June 7, 2012 by Sarah M
By Maggie Kane
LORING PARK — Leaders from a range of religious traditions met Thursday morning to launch the Clergy United for All Families initiative at Hennepin Avenue United Methodist Church.
“We are standing here today against the marriage-denying amendment,” said the Rev. Grant Stevensen, Faith Director of Minnesota United for All Families and a pastor at St. Matthew’s Spirit of Truth, referring to the so-called marriage amendment on the ballot in November. If approved, it would change the state constitution to define marriage as between one man and one woman only.
More than one hundred religious leaders attended, representing faith traditions from Roman Catholic to Quaker to Jewish.
“Our religious traditions are based upon love,” said the Rev. Bruce Robbins, senior pastor of Hennepin Avenue United Methodist Church. “There is no place within these traditions for discrimination against people.”
Rabbi Melissa Simon speaks while the Revs. Grant Stevensen, Bruce Robbins and Kelly Chatman listen with other attendees.
The religious leaders spoke of their opposition to the marriage amendment in the context of their faith. Rabbi Melissa Simon of Shir Tikvah, who took a stand against the amendment with the Minnesota Rabbinical Association last winter, said her position “reflects on key Jewish values.”
The Rev. Kelly Chatman of Redeemer Lutheran Church of Minneapolis said love, in his faith, extends to all people.
“It is out of my faith that I speak to this; it’s not in spite of my faith,” Chatman said.
Some in attendance had personal connections to the issue. The Rev. Robyn Provis of Metropolitan Community Church married her wife in Toronto, a union the state of Minnesota does not recognize.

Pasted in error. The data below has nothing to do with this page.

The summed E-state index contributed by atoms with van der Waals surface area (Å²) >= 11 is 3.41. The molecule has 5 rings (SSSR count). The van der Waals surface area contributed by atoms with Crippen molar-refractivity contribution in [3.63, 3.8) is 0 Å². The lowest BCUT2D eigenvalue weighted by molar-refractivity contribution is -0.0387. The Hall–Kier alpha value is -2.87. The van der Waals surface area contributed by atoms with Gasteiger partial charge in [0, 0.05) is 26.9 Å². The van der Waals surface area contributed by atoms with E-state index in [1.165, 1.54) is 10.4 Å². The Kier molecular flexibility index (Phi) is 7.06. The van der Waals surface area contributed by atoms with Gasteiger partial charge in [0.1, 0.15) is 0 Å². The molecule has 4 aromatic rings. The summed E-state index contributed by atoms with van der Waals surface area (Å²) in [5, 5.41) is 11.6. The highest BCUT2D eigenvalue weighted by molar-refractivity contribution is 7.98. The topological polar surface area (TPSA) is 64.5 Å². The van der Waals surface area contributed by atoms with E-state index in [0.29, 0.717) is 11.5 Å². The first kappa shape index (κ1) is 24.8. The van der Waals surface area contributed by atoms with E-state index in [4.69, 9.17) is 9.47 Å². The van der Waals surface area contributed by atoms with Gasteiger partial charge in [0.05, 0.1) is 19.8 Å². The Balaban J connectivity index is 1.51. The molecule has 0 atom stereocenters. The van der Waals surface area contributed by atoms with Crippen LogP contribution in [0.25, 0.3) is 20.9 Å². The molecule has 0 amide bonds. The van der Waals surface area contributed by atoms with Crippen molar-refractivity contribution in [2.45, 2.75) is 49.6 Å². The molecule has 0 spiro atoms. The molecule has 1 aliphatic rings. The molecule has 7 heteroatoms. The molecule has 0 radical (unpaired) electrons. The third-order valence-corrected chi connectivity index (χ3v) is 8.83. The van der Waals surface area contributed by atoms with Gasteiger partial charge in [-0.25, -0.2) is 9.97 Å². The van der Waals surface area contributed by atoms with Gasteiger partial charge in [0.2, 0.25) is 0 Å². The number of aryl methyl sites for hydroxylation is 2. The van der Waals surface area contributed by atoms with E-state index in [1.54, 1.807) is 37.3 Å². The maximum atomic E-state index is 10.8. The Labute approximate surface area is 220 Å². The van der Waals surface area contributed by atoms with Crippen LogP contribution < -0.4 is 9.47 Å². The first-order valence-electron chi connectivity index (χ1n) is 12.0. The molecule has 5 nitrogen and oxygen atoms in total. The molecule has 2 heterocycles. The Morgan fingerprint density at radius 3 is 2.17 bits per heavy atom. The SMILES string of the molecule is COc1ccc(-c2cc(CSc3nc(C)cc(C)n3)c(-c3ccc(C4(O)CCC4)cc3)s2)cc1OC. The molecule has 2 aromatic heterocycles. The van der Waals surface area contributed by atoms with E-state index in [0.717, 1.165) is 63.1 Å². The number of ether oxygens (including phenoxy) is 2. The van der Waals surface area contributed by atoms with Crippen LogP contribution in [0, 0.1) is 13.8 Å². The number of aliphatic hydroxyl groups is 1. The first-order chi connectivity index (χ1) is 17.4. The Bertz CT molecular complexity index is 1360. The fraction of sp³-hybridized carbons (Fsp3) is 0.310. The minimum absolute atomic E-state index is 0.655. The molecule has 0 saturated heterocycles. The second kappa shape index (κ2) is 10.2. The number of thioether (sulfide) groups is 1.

“It’s incomprehensible to me that I’m married if I drive four hours north and I’m married if I drive three hours south,” Provis said, referring to the marriage laws in Canada and Iowa.
Despite their united opposition to the amendment, the clergy members said they couldn’t speak for every person within their congregations, some of whom support the proposition.
“Our congregations very much reflect the state of Minnesota,” Stevensen said.
Simon said the clergies’ role is to help their congregations struggle through the issue and to be supportive.
Robbins said he has done this at Hennepin Church by holding group meetings over the past eight to nine months that look at the issue through the lens of the scripture, in addition to tradition, reason and experience.
“We are hoping to be in holy conversation where we are respectful of one another,” Robbins said.
Stevenson said they have taken a stand not because they chose to, but because the legislature’s decisions forced them to. Currently, 89 faith groups have joined the Minnesota United for All Families coalition. Not all of the congregations represented at the meeting have officially joined.